Welcome to Jan Birkner. Family from Kresy (pre-WW1 Galicia), deported to
both Siberia and Kazakhstan (in 1940-41, I presume).
Jan, to get a quick primer on this (more like "drinking from a fire hose")
please visit our associated site www.AForgottenOdyssey.com and check out the
links page. The history of the 1.7 million Poles deported to Russia and the
Soviet Union for forced labour and death is a shocking and little-recognised
one. That's why our motto is "research, remembrance, recognition".
> From: JCBSERV@...
> Date: Wed, 3 Oct 2001 18:51:56 EDT
> Dear Stefan,
> Someone on either the Russian or one of the Polish lists suggested that I join
> this group, since my grandmother's family was sent to Siberia. Strangely
> enough, my grandfather's family was also sent to the camps, but they went to
> Kazakhstan! What a bunch!! No wonder NOBODY in the world knows anything about
> either of them!
> I have been doing genealogy for about 19 years, researching in Poland,
> Ukraine, Prussia , and Denmark, as well as MA and NJ in the US. My heritage
> is Polish back to about the 1700s, when a small group of Germans came to
> Poland to settle. One of them became a Roman Catholic and married a Polish
> girl. All of the rest of my family are from Poland, as far back as I can
> find, anyway. Some were in Eastern Galicia, which is now western Ukraine, so
> I have been looking there as well. My husband's ancestors are mostly Danish,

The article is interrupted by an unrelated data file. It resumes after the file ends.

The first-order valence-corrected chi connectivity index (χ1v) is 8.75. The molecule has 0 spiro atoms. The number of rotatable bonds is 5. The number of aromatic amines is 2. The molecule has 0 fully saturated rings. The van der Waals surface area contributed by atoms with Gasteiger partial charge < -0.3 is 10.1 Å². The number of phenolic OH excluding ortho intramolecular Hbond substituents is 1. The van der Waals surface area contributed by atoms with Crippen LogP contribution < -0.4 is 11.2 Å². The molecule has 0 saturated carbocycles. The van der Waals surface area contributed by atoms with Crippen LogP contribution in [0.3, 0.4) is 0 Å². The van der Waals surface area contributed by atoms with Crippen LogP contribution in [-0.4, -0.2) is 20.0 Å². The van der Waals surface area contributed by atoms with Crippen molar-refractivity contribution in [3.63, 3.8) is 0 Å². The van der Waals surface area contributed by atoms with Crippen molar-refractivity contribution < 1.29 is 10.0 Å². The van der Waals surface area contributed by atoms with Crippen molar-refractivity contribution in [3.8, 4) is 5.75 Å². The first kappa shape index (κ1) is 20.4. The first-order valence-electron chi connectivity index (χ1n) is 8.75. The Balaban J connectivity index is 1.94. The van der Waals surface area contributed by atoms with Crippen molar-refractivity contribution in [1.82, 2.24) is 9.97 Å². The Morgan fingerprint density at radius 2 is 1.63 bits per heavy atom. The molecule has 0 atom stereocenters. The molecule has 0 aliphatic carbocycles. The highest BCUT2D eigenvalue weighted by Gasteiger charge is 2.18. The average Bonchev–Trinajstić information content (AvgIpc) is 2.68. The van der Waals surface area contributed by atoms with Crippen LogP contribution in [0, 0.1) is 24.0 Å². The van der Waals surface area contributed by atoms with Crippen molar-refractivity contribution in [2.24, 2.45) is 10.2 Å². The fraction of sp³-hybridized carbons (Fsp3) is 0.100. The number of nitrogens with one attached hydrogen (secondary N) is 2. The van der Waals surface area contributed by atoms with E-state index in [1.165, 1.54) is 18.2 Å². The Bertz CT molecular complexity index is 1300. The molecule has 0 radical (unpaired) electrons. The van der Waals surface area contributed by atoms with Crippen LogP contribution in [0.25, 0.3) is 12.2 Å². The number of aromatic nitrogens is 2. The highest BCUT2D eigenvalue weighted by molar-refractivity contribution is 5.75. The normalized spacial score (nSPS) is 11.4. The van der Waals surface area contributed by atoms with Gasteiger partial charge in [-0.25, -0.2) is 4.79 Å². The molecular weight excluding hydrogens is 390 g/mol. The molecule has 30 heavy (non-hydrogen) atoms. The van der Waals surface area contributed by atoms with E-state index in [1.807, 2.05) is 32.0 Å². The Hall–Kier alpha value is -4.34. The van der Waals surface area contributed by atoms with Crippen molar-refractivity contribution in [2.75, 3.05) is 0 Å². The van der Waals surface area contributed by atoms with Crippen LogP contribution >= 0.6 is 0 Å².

> except for his maternal grandmother, who was born out of wedlock in East
> Prussia. She was given her mother's name, Ewert, and later, her father and
> mother married, and had a son.
> One of my living cousins was sent to Siberia as a child. She, her parents and
> her 2 younger sisters. Her sisters both died, but she and her parents
> survived, and came to the US in the 50's some time. I remember her arrival,
> but not the year. Of course, at the time, I didn't know the significance of
> the phrase, Displaced Person! I spoke with her about 3 years ago, about her
> experiences. She said she was only a child then, and children don't really
> realize what is going on around them. She had no clear memories of the camps.
> Except that when they were released, they were afraid to go back to their
> home, and afraid to go deeper into Poland, so they WALKED to Iran. From
> there, they ended up in England, and somehow contacted my dad, who worked for
> Gdynia America line at the time, and he arranged for their their emigration to
> the US.
> Jan Birkner